The dilemma Terry is actually referring to is brought on by false notions of both purity and openness. In the false world of the delusional ego, too much purity can somehow be a “bad” thing. Terry equates the two to “inhalation and exhalation”, saying both “are necessary, but each would be lethal if it were practiced to the exclusion of the other.” As if somehow purity requires being closed down and repressed, and openness requires that we forgo our purity. This is only the case if one's mind has some very deep illusions about what genuine purity and openness are. And unfortunately, in the modern Integral “movement”, these kinds of illusions seem rampant.

Why? Well, one reason is that so many in the integral field, including both Terry and Ken Wilber, are trying to market their ideas and practices commercially, in order to make a living. They have turned their “movement” into a business and commercial enterprise, and not only do they not see the obvious consequences of that, they are intellectually devoted to the idea that this is not only a good thing, but a necessary, “integral” thing. You see, they are just “integrating” business and spirituality, and there couldn't possibly be anything wrong with that, could there?

Well, there really could be. There's a reason why Jesus threw the money-changers out of the Temple, why Ramana and Nisargadatta and other teachers of genuine realization refused to allow people to solicit donations, or commercialize their offerings. Papaji famously said that any teacher who charged money for their satsang was a fraud, and the title of the post was his reply to the question of what he thought about spiritual communities:

“Let the thieves live together and let the few really free people spread all over the world.”

There really are some genuine conflicts in life, and real trade-offs between opposing values. Purity and openness just isn't one of them. But spirituality and commercialism is. This isn't merely some kind of ideological notion that we can toss aside because we live in a new era. It's a long tested truth. Money really does corrupt. Desire really does corrupt. There is a place for money and desire in our lives, we certainly couldn't get by without them, but we always have to be aware of their proper place, and guard what we hold sacred from their corrupting influence. It's not possible to be completely free of their influence, but at the very least it can be greatly minimized. Spiritual teachings, even Ramana's and Papaji's, are best communicated to a wide audience through books, tapes, DVDs, etc., and these cost money and must be sold for money. If one has to rent a hall to give a talk in, it has to be paid for. But that doesn't mean one has to charge admission, one can find patrons who will pay for such things, if they really are of value.

So there's a level of financial need that any set of teachings must fulfill. And yet, everyone who has something genuine to say about spirituality, even lowly bloggers like me, has an obligation to minimize as much as possible the financial dimension of all that. That obligation isn't just to those being taught, but to themselves, because they too will become corrupt if they don't minimize it as much as possible. One need only look at the record of Adidam to see how corrupting money can be to a spiritual teacher, his devotees, and the “movement” they are a part of, to confirm this principle.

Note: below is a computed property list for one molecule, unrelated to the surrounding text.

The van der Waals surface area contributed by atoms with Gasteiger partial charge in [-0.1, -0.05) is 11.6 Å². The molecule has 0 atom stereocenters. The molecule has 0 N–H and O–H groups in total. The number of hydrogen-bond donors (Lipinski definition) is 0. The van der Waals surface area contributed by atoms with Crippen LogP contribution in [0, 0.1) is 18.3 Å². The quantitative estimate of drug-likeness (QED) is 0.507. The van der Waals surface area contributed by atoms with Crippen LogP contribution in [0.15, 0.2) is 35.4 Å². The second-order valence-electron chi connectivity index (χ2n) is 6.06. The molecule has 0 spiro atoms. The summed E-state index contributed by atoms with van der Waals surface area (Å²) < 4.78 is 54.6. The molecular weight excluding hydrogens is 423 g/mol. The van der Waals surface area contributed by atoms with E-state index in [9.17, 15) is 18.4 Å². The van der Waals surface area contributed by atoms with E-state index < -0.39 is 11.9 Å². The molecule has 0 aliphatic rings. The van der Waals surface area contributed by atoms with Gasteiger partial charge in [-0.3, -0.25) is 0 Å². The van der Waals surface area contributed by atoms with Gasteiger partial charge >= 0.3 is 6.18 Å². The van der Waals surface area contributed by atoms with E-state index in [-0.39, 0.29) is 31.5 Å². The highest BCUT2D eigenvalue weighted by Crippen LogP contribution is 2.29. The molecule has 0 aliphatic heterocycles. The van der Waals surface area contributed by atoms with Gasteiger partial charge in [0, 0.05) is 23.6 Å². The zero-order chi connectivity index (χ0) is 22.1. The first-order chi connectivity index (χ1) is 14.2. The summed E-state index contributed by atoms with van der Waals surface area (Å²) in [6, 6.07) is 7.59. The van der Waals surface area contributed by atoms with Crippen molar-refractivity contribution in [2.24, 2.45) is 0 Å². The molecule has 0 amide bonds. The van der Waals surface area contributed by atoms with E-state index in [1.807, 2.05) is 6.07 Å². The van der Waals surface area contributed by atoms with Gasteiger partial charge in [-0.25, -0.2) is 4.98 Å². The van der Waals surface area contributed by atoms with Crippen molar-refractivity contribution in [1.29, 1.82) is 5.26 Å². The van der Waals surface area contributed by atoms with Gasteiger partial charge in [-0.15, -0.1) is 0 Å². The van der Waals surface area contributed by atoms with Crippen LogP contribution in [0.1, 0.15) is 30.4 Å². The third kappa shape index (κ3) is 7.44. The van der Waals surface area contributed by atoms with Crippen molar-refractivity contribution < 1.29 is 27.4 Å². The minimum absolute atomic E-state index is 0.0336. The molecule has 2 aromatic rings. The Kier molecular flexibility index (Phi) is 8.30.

Unfortunately, not everyone who left Adidam learned this lesson. Saniel Bonder is another example of someone who left the finanical corruptions of Adidam only to create his own corrupt spiritual organization and “movement”, charging hundreds and thousands of dollars for dubious teachings about “waking down” enlightenment. These kinds of teachings only debase the genuine process of spiritual life, and turn it into a corrupt and deluding business enterprise. Terry Patten of course had a long history in Adidam, and Ken Wilber was involved with Adi Da from a distance for many years. Both either left or cut their ties at some point, and tried to separate from the corruptions of that organization, but both also seem to have bought into a false notion of what it means to be “inclusive”, or “integral”. Both seem to think that this means merging religion and business together into one :”seamless whole”, as if that would be a good thing for all, and make us more “holistic”.  

Well, news flash, it doesn't work that way. This is a false notion of what it means to be inclusive, integral, and “whole”. I have nothing against business, I've run various kinds of small businesses for much of my life, and there is nothing wrong with that. Business pursuits and the life of a householder are completely compatible with spiritual life, and always has been. But one must always remember that they are distinct domains of life, and simply are not to be mixed, and to the degree that they have to .be combined, it's always best to minimize that as much as possible. Keeping each pure and whole is not a way of creating a false conflict, it's a way of preserving the true nature of each. Nor is it at odds with openness to keep them distinct. Instead, it preserves their integrity, which is the real meaning of the word “integral”. Whatever conceptual notions one might have about the world, even if one tries to go by Wilber's AQAL four-quadrant system, it's simply a false and deluding notion to think that the principle of integralism means literal mixing together of all things into a giant soup. Integralism means respecting the integrity of all the areas of life, and not mixing incompatible elements.